I have to do some genealogy stuff with him, and there is a good chance he can help me with the translation!!  :D

 

I got all the translation covered.


  • 0

#32 geoalg

geoalg

    Newbie

  • Moderators
  • LocationAmerica

Posted 30 July 2013 - 02:07 AM

Slip him a couple of dark ales.


  • 0

#33 Robert

Robert

    Member

  • Translation team
  • PipPip

Posted 31 July 2013 - 10:30 AM

I came across Bakoma, which is evidently the best WYSIWYG Latex editor. It compiles/interprets the code on the fly as one types, with the final result displayed in one pane, the code that one is working on in another pane, and error messages in a third pane. That and doing online searches has allowed me to make minimal use of manuals and quickly get a third of the way through that page of equations. I'm using the program on the 30-day evaluation plan. (screenshot attached)

 

Bakoma is very smart in correcting ones syntax errors, so the desired final (visual) result is easy to obtain.

 

BUT, there's a "problem" (not really): I must eventually understand and correct all the errors in the error pane before handing the code over to Geo, because that code must be fed into a compiler that might not be as forgiving as Bakoma. Which means (gulp) reading the manuals.. :D

 

Still, it's an easy entry into the language for a beginner.

 

Attached File  bakoma.jpg   121.33KB   0 downloads


  • 0

#34 geoalg

geoalg

    Newbie

  • Moderators
  • LocationAmerica

Posted 31 July 2013 - 04:44 PM

Robert,

 

Looks great. I will just need the *.tex output file generated from that process. You're right, the compiler/interpreter is not forgiving, but that's life.

 

Hmm. If there is way to to put the entire document together with a WYSIWYG editor, it would me much easier for editing. Additional formatting could be applied to the output later (or multiple with a make file).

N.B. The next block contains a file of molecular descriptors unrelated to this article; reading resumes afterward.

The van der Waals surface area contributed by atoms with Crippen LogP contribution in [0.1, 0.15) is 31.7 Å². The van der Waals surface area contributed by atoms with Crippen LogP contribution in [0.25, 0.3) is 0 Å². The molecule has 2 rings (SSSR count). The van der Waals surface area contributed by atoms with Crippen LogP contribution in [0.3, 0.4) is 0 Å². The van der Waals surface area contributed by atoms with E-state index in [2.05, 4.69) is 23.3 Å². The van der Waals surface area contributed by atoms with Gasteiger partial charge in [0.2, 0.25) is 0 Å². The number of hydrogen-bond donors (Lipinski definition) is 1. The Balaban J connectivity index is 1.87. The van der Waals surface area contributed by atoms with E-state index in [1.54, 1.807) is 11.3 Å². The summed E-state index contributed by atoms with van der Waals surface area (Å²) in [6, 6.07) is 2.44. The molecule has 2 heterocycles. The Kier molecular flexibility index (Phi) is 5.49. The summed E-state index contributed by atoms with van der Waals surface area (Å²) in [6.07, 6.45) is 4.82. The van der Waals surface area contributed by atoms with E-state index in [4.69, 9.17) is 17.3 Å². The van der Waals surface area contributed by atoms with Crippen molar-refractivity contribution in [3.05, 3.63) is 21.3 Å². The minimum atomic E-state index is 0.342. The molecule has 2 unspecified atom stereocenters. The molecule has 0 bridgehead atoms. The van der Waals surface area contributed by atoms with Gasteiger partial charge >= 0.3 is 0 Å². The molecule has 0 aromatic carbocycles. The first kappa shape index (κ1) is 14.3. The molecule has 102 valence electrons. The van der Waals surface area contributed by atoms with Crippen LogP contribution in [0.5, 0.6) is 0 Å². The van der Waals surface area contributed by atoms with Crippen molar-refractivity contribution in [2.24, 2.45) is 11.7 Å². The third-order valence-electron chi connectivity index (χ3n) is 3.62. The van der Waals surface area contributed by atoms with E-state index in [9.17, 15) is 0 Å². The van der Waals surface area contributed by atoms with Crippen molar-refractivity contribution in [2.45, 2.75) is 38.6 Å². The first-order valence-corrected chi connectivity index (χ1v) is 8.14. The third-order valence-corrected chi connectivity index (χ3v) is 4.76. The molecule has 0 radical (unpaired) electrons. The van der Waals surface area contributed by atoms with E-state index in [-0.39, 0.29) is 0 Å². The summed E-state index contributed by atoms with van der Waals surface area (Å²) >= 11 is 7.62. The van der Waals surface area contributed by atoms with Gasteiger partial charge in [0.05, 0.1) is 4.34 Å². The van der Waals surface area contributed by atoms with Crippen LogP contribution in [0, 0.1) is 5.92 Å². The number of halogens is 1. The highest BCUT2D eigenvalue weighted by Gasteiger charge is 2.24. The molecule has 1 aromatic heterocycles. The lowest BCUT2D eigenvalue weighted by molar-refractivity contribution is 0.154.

I'll play around with lyx: http://www.lyx.org/

There's windows binaries too: http://www.lyx.org/Download

 

Good call Robert, I'm hooked.


  • 0

#35 Robert

Robert

    Member

  • Translation team
  • PipPip

Posted 01 August 2013 - 12:25 AM

At your mention of it, I tried Lyx but it didn't seem to have any advantages over Bakoma, and it lacked its WYSIWYG.

 

In Bakoma I then found that nearly all the errors (apart from a missing or excess brace) were due to my not having grasped the different "math modes" (inline or display) and the tags that are used for them. But even that was simply my wanting to make the page look pretty, which is redundant to producing the raw code that Geo requested.

 

Conclusion: Bakoma makes the user very efficient once one know the basics of Latex.

 

 

ADDENDUM: One thing to note is that the unlicensed version of Bakoma prints any hard copy out with a banner saying that it is an unregistered copy, which is alright for proof-reading and draft copies but not for final publication.


  • 0

#36 Robert

Robert

    Member

  • Translation team
  • PipPip

Posted 03 August 2013 - 09:19 PM